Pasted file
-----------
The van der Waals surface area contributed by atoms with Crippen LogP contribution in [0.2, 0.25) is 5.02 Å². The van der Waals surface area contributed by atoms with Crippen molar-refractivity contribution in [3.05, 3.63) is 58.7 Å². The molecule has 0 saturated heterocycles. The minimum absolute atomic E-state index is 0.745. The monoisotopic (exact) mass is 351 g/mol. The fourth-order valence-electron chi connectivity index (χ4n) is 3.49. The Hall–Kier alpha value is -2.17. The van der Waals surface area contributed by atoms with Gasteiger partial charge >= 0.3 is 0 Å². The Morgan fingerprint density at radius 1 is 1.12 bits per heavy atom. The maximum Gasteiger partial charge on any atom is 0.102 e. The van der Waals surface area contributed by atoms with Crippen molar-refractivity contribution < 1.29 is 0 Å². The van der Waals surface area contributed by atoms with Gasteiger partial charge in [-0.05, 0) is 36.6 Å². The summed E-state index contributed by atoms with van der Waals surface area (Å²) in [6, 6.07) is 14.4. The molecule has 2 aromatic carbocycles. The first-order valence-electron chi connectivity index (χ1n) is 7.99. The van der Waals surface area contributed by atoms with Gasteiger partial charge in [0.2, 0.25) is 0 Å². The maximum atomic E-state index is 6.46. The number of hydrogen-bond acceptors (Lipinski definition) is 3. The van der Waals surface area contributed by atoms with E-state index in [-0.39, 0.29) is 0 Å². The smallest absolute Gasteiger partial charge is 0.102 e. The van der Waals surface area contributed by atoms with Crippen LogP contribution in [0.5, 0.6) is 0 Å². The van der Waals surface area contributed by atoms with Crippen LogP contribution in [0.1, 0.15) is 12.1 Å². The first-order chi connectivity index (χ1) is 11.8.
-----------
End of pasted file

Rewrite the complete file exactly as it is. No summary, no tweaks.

The van der Waals surface area contributed by atoms with Crippen LogP contribution in [0.2, 0.25) is 5.02 Å². The van der Waals surface area contributed by atoms with Crippen molar-refractivity contribution in [3.05, 3.63) is 58.7 Å². The molecule has 0 saturated heterocycles. The minimum absolute atomic E-state index is 0.745. The monoisotopic (exact) mass is 351 g/mol. The fourth-order valence-electron chi connectivity index (χ4n) is 3.49. The Hall–Kier alpha value is -2.17. The van der Waals surface area contributed by atoms with Gasteiger partial charge >= 0.3 is 0 Å². The Morgan fingerprint density at radius 1 is 1.12 bits per heavy atom. The maximum Gasteiger partial charge on any atom is 0.102 e. The van der Waals surface area contributed by atoms with Crippen molar-refractivity contribution < 1.29 is 0 Å². The van der Waals surface area contributed by atoms with Gasteiger partial charge in [-0.05, 0) is 36.6 Å². The summed E-state index contributed by atoms with van der Waals surface area (Å²) in [6, 6.07) is 14.4. The molecule has 2 aromatic carbocycles. The first-order valence-electron chi connectivity index (χ1n) is 7.99. The van der Waals surface area contributed by atoms with Gasteiger partial charge in [0.2, 0.25) is 0 Å². The maximum atomic E-state index is 6.46. The number of hydrogen-bond acceptors (Lipinski definition) is 3. The van der Waals surface area contributed by atoms with E-state index in [-0.39, 0.29) is 0 Å². The smallest absolute Gasteiger partial charge is 0.102 e. The van der Waals surface area contributed by atoms with Crippen LogP contribution in [0.5, 0.6) is 0 Å². The van der Waals surface area contributed by atoms with Crippen LogP contribution in [0.1, 0.15) is 12.1 Å². The first-order chi connectivity index (χ1) is 11.8.